EVER since 2014, when the Liberal/National Party federal government instigated the Mobile Black Spot Program initiative, the Glass House Mountains area has been identified as a problem area time and time again.
Many reasons have been given for poor reception … even electromagnetic interference from the Glass House Mountains.
Although there have been some improvements in service since then, thanks to investment through the initiative and by individual mobile communication providers, the mobile phone coverage locally remains sub-par compared to other areas.
Glass House Mountains local Mike Hoban recently shared with GC&M News his plight since moving here in October 2019.
Mr Hoban was taken aback by the lack of or low level of mobile phone coverage here. Fortunately, the previous owners of his family’s house had a Telstra smart antenna fitted at a cost of more than $1,500 because of the poor coverage.
“After we managed to get this operational again, we were able to get some level of satisfactory signal inside our house,” Mr Hoban said.
“All of our neighbours advised us that this lack of signal was the norm in Glass House and that they simply had to stand outside to get mobile phone coverage.”
Mr Hoban didn’t think it was good enough that people had to put up with poor coverage or pay a small fortune to get barely usable reception.
He tried talking with Telstra about the poor signal strength and its plans for improving the mobile phone network locally, pointing out that he believed the major reason for the poor signal strength was the location of the only tower in the area.
He was told that if he wasn’t happy with the service that he could always go to another provider or complain to the Telecommunications Ombudsman. He did approach the Ombudsman to request assistance in rectifying the poor coverage.
“I approached Optus about changing to them and they told me that they couldn’t provide very good coverage because of the poor signal strength,” Mr Hoban said.
“Going to the Telecommunications Ombudsman wasn’t helpful as they can only deal with an issue between Telstra and a client (me) and not on behalf of the broader community.
“All the Ombudsman could do was to facilitate further communications with Telstra.”
Mr Hoban approached the federal Member for Fisher Andrew Wallace and his staff to raise his concerns.
To date, Mr Hoban says that the response he has received has been completely underwhelming.
“I approached Andrew Wallace in August last year and discussed this issue as well as the fact that the new tower off Old Gympie Road had not improved the coverage in the area,” Mr Hoban said.
“I only received an auto-response ‘thank you’ email following our meeting and subsequent follow-ups with Mr Wallace’s staff have achieved little … but they keep referring to the NBN network and not addressing my issues to do with the mobile phone network.”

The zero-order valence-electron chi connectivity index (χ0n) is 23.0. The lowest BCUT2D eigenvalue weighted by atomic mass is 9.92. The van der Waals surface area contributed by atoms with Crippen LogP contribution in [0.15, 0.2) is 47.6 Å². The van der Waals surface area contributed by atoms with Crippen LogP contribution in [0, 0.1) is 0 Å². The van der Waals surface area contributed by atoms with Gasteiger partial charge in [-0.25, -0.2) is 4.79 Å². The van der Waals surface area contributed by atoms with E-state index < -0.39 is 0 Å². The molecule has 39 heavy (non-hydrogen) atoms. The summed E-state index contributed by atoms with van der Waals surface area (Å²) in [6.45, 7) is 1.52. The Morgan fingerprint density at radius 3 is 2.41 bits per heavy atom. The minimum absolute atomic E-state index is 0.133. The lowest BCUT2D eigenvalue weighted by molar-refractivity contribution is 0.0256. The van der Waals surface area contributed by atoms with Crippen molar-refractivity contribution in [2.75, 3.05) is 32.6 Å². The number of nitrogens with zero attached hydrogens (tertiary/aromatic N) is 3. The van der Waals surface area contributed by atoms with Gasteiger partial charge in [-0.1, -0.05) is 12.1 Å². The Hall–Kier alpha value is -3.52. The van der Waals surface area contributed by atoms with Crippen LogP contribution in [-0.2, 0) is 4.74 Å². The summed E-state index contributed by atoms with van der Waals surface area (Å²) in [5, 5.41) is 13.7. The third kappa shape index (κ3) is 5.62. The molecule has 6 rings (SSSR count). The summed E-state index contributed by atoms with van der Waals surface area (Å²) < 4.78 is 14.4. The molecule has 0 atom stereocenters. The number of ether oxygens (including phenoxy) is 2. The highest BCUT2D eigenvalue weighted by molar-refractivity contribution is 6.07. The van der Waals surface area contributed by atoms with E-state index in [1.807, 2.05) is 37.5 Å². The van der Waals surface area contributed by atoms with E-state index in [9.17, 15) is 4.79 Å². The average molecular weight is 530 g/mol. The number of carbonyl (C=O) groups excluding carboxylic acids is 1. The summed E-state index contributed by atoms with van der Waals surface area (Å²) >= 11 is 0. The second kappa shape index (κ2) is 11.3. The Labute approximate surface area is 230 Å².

A frustrated Mr Hoban would like to know why the existing mobile phone towers aren’t providing adequate service.
“I’d like to know why the tower down from the Jeffreys Road/Coulon Road intersection on the other side of Steve Irwin Way at Glass House can’t be improved. Surely that would provide better reception to the area, particularly given the increasing population in the area?”
Mr Hoban believes that tower is mounted too low and is surrounded by tall vegetation that is blocking the signals.
GC&M News asked Mr Wallace what had happened locally to address concerns such as Mr Hoban’s. Mr Wallace told us he had been working hard to bring better mobile telephone reception to the hinterland since his election in 2016.
“During that time the federal government has funded the construction of four new mobile towers in our region – at Glass House Mountains, Beerwah, Peachester and Conondale – as well as providing funding for an emergency battery power supply on the mobile tower at Maleny-Kenilworth Road,” Mr Wallace said.
“However, I am also very aware that for many in the hinterland their mobile reception is still not good enough.”
Although the latest round of the Mobile Black Spot program is closed, Mr Wallace said that $80 million for another round was expected to open soon and could bring improved coverage to our region.
“I would strongly urge anyone in the region who experiences consistently poor reception to contact my office directly and let me know about it,” Mr Wallace said.
“I can pass that information on to the government and ensure that the Sunshine Coast hinterland is considered for even more mobile black spot towers as part of the coming round.”
As for the existing tower at Glass House, Mr Wallace points back to Sunshine Coast Council.
“The heights as well as the specific locations of these towers are subject to Sunshine Coast Council’s planning processes. I know the telcos work hard to maximise the coverage generated by the towers they construct within the planning limits imposed by the council and the community’s feedback,” Mr Wallace said.
The federal government is currently undertaking a national review into regional telecommunications.
Locals who are experiencing poor mobile reception can make a submission to the review by visiting www.rtirc.gov.au/consultation